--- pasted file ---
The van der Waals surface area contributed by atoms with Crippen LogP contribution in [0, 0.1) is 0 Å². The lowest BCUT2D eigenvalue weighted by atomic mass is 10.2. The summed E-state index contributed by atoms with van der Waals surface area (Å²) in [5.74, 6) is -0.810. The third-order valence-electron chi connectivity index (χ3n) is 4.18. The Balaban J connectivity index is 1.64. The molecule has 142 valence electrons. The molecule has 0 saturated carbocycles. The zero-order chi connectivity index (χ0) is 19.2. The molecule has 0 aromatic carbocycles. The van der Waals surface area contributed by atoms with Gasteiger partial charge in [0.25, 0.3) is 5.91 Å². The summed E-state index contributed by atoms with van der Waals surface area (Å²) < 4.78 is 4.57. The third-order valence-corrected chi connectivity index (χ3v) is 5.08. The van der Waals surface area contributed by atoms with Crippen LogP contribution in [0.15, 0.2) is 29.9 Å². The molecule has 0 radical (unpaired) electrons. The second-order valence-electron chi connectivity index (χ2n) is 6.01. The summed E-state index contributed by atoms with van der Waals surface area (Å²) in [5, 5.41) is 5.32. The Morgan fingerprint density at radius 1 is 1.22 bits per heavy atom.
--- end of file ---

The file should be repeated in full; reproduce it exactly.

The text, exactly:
The van der Waals surface area contributed by atoms with Crippen LogP contribution in [0, 0.1) is 0 Å². The lowest BCUT2D eigenvalue weighted by atomic mass is 10.2. The summed E-state index contributed by atoms with van der Waals surface area (Å²) in [5.74, 6) is -0.810. The third-order valence-electron chi connectivity index (χ3n) is 4.18. The Balaban J connectivity index is 1.64. The molecule has 142 valence electrons. The molecule has 0 saturated carbocycles. The zero-order chi connectivity index (χ0) is 19.2. The molecule has 0 aromatic carbocycles. The van der Waals surface area contributed by atoms with Gasteiger partial charge in [0.25, 0.3) is 5.91 Å². The summed E-state index contributed by atoms with van der Waals surface area (Å²) < 4.78 is 4.57. The third-order valence-corrected chi connectivity index (χ3v) is 5.08. The van der Waals surface area contributed by atoms with Crippen LogP contribution in [0.15, 0.2) is 29.9 Å². The molecule has 0 radical (unpaired) electrons. The second-order valence-electron chi connectivity index (χ2n) is 6.01. The summed E-state index contributed by atoms with van der Waals surface area (Å²) in [5, 5.41) is 5.32. The Morgan fingerprint density at radius 1 is 1.22 bits per heavy atom.